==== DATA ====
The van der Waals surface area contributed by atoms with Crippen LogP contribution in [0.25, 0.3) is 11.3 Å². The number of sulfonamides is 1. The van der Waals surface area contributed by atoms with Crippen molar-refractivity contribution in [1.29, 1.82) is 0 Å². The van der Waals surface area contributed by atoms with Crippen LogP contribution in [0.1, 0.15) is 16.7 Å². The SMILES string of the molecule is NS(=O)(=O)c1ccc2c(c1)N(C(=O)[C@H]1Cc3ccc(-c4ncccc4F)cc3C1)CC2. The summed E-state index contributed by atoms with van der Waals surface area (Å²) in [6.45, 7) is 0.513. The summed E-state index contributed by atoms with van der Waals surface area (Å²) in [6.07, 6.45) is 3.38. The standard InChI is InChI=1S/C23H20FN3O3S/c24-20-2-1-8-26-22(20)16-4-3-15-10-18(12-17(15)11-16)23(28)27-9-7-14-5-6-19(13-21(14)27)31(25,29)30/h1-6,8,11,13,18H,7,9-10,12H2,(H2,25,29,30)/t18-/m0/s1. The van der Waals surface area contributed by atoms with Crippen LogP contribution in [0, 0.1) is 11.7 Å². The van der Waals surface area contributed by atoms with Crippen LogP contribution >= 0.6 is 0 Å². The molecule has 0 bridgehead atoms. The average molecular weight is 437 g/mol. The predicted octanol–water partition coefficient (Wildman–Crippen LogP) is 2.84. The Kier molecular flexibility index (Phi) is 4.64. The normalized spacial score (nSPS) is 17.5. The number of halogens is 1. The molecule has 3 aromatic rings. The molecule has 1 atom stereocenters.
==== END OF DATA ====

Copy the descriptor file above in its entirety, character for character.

The van der Waals surface area contributed by atoms with Crippen LogP contribution in [0.25, 0.3) is 11.3 Å². The number of sulfonamides is 1. The van der Waals surface area contributed by atoms with Crippen molar-refractivity contribution in [1.29, 1.82) is 0 Å². The van der Waals surface area contributed by atoms with Crippen LogP contribution in [0.1, 0.15) is 16.7 Å². The SMILES string of the molecule is NS(=O)(=O)c1ccc2c(c1)N(C(=O)[C@H]1Cc3ccc(-c4ncccc4F)cc3C1)CC2. The summed E-state index contributed by atoms with van der Waals surface area (Å²) in [6.45, 7) is 0.513. The summed E-state index contributed by atoms with van der Waals surface area (Å²) in [6.07, 6.45) is 3.38. The standard InChI is InChI=1S/C23H20FN3O3S/c24-20-2-1-8-26-22(20)16-4-3-15-10-18(12-17(15)11-16)23(28)27-9-7-14-5-6-19(13-21(14)27)31(25,29)30/h1-6,8,11,13,18H,7,9-10,12H2,(H2,25,29,30)/t18-/m0/s1. The van der Waals surface area contributed by atoms with Crippen LogP contribution in [0, 0.1) is 11.7 Å². The van der Waals surface area contributed by atoms with Crippen LogP contribution >= 0.6 is 0 Å². The molecule has 0 bridgehead atoms. The average molecular weight is 437 g/mol. The predicted octanol–water partition coefficient (Wildman–Crippen LogP) is 2.84. The Kier molecular flexibility index (Phi) is 4.64. The normalized spacial score (nSPS) is 17.5. The number of halogens is 1. The molecule has 3 aromatic rings. The molecule has 1 atom stereocenters.